Running a public server from WSL 2

:: linux, tricks, windows, wsl

This week, for ReAsOnS, I wanted to run a server on WSL 2 that was accessible from the internet. This was surprisingly involved and requires lots of hard-to-find tricks to forward ports through 4 different layers of network abstractions and firewalls.

  1. In WSL, make sure your server is using IPv4. I spent a hell of a long time just trying to figure out why I couldn’t access the server from localhost. I had successfully run a handful of local http servers from WSL that were accessible from the Windows host, so I wasn’t sure what the problem was. It turns out this server, written in Java, wouldn’t work until I added to the java options. It appears that Java was defaulting to IPv6, and WSL doesn’t forward IPv6 properly, or something.
  2. In WSL, make sure you allow the port through your WSL firewall, if you’re using one. Using a WSL firewall might be redundant, but you might be using one. I usually use ufw in my linux machines, so run I’d run ufw allow $PORT in WSL.
  3. In Windows, forward your port from the public IP port to the WSL port using netsh interface portproxy add v4tov4 listenport=$PORT listenaddress= connectport=$PORT connectaddress= in a Powershell with admin rights. This is one of the hard-to-find but necessary WSL specific bits. It look like Windows creates a virtual adapter that isn’t properly bridged with your internet network adapter. I tried playing various bridging tricks, but in the end, I had to manually create a portproxy rule using Windows’ network shell netsh. This listens on all addresses and forwards the connection to the localhost, which seems to be automatically bridged with WSL. You can also try to manually forward it to the WSL adapter. Use ipconfig to find it. However, the WSL IP changes from time to time, so I recommend using local host instead. It might also be wise to listen explicitly on your internet facing IP instead of, but this seemed to work.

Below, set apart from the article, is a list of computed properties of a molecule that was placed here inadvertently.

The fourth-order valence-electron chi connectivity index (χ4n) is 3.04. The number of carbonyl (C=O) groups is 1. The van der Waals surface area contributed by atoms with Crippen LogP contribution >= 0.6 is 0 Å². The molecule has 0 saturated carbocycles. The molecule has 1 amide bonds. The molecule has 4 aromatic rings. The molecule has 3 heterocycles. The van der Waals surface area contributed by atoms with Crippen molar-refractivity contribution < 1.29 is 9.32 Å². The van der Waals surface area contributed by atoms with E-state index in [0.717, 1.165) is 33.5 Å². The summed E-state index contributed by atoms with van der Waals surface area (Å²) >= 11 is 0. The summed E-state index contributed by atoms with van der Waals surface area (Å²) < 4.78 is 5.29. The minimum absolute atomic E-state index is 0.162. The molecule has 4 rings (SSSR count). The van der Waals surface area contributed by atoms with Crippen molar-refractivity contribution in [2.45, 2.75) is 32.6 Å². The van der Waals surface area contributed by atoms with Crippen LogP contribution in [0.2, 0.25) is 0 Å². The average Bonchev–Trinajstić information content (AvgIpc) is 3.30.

4. In Windows, allow the port through the Windows firewall explicitly by adding a new Inbound Rule using the Windows Defender Firewall with Advanced Security administrative tool. This is accessible as WF.msc in cmd and Powershell. Select Inbound Rule, and click New rule... in the action menu to the right, and work your way through the menu to allow the port explicitly. Normally, Windows asks if you want to allow applications through the firewall. This doesn’t seem to happen with WSL servers, so we have to manually add a rule.
  5. In your router, setup port forwarding for the port.